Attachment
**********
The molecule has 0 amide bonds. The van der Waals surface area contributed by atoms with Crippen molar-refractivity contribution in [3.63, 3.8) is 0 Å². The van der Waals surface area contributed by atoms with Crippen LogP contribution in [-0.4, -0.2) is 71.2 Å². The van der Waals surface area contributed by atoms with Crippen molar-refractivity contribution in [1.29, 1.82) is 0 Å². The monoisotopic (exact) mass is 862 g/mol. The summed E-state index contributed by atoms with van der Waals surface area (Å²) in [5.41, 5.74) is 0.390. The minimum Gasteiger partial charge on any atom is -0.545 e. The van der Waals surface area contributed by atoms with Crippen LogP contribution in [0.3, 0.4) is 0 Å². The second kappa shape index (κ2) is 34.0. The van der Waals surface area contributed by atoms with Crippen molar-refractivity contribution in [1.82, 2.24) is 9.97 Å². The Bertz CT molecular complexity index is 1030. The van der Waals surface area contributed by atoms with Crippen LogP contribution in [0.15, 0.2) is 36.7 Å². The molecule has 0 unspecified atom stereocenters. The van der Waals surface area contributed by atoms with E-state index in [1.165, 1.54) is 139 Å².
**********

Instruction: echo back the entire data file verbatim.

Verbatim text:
The molecule has 0 amide bonds. The van der Waals surface area contributed by atoms with Crippen molar-refractivity contribution in [3.63, 3.8) is 0 Å². The van der Waals surface area contributed by atoms with Crippen LogP contribution in [-0.4, -0.2) is 71.2 Å². The van der Waals surface area contributed by atoms with Crippen molar-refractivity contribution in [1.29, 1.82) is 0 Å². The monoisotopic (exact) mass is 862 g/mol. The summed E-state index contributed by atoms with van der Waals surface area (Å²) in [5.41, 5.74) is 0.390. The minimum Gasteiger partial charge on any atom is -0.545 e. The van der Waals surface area contributed by atoms with Crippen LogP contribution in [0.3, 0.4) is 0 Å². The second kappa shape index (κ2) is 34.0. The van der Waals surface area contributed by atoms with Crippen molar-refractivity contribution in [1.82, 2.24) is 9.97 Å². The Bertz CT molecular complexity index is 1030. The van der Waals surface area contributed by atoms with Crippen LogP contribution in [0.15, 0.2) is 36.7 Å². The molecule has 0 unspecified atom stereocenters. The van der Waals surface area contributed by atoms with E-state index in [1.165, 1.54) is 139 Å².